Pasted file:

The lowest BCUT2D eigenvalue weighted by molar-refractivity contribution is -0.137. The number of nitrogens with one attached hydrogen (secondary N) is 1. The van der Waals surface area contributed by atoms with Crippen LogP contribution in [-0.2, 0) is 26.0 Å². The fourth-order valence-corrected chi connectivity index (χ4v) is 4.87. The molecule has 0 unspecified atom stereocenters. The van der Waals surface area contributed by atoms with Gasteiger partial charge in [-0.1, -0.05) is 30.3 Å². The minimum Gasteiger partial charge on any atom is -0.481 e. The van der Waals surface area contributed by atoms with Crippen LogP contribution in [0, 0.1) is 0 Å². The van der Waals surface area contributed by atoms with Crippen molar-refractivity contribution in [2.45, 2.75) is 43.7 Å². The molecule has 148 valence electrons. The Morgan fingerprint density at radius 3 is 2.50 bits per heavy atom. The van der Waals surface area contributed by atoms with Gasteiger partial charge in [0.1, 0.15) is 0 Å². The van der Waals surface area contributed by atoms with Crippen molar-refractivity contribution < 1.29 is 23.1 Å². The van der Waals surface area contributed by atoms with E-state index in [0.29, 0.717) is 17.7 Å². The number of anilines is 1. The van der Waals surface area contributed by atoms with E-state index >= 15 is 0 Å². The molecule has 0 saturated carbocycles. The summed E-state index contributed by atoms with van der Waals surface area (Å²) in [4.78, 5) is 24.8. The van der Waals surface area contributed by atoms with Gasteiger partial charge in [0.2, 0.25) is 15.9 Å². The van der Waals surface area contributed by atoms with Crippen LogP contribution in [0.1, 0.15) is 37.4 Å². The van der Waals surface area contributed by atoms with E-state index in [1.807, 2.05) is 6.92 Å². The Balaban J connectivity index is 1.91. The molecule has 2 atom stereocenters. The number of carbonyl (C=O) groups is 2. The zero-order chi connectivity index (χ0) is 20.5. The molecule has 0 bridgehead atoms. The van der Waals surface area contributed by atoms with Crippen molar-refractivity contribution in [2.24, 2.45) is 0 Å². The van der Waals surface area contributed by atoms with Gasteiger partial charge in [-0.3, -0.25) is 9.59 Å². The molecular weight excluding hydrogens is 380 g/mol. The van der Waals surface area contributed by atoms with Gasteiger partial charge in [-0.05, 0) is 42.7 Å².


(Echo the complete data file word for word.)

The lowest BCUT2D eigenvalue weighted by molar-refractivity contribution is -0.137. The number of nitrogens with one attached hydrogen (secondary N) is 1. The van der Waals surface area contributed by atoms with Crippen LogP contribution in [-0.2, 0) is 26.0 Å². The fourth-order valence-corrected chi connectivity index (χ4v) is 4.87. The molecule has 0 unspecified atom stereocenters. The van der Waals surface area contributed by atoms with Gasteiger partial charge in [-0.1, -0.05) is 30.3 Å². The minimum Gasteiger partial charge on any atom is -0.481 e. The van der Waals surface area contributed by atoms with Crippen LogP contribution in [0, 0.1) is 0 Å². The van der Waals surface area contributed by atoms with Crippen molar-refractivity contribution in [2.45, 2.75) is 43.7 Å². The molecule has 148 valence electrons. The Morgan fingerprint density at radius 3 is 2.50 bits per heavy atom. The van der Waals surface area contributed by atoms with Gasteiger partial charge in [0.1, 0.15) is 0 Å². The van der Waals surface area contributed by atoms with Crippen molar-refractivity contribution < 1.29 is 23.1 Å². The van der Waals surface area contributed by atoms with E-state index in [0.29, 0.717) is 17.7 Å². The number of anilines is 1. The van der Waals surface area contributed by atoms with E-state index >= 15 is 0 Å². The molecule has 0 saturated carbocycles. The summed E-state index contributed by atoms with van der Waals surface area (Å²) in [4.78, 5) is 24.8. The van der Waals surface area contributed by atoms with Gasteiger partial charge in [0.2, 0.25) is 15.9 Å². The van der Waals surface area contributed by atoms with Crippen LogP contribution in [0.1, 0.15) is 37.4 Å². The van der Waals surface area contributed by atoms with E-state index in [1.807, 2.05) is 6.92 Å². The Balaban J connectivity index is 1.91. The molecule has 2 atom stereocenters. The number of carbonyl (C=O) groups is 2. The zero-order chi connectivity index (χ0) is 20.5. The molecule has 0 bridgehead atoms. The van der Waals surface area contributed by atoms with Crippen molar-refractivity contribution in [2.24, 2.45) is 0 Å². The van der Waals surface area contributed by atoms with Gasteiger partial charge in [-0.3, -0.25) is 9.59 Å². The molecular weight excluding hydrogens is 380 g/mol. The van der Waals surface area contributed by atoms with Gasteiger partial charge in [-0.05, 0) is 42.7 Å².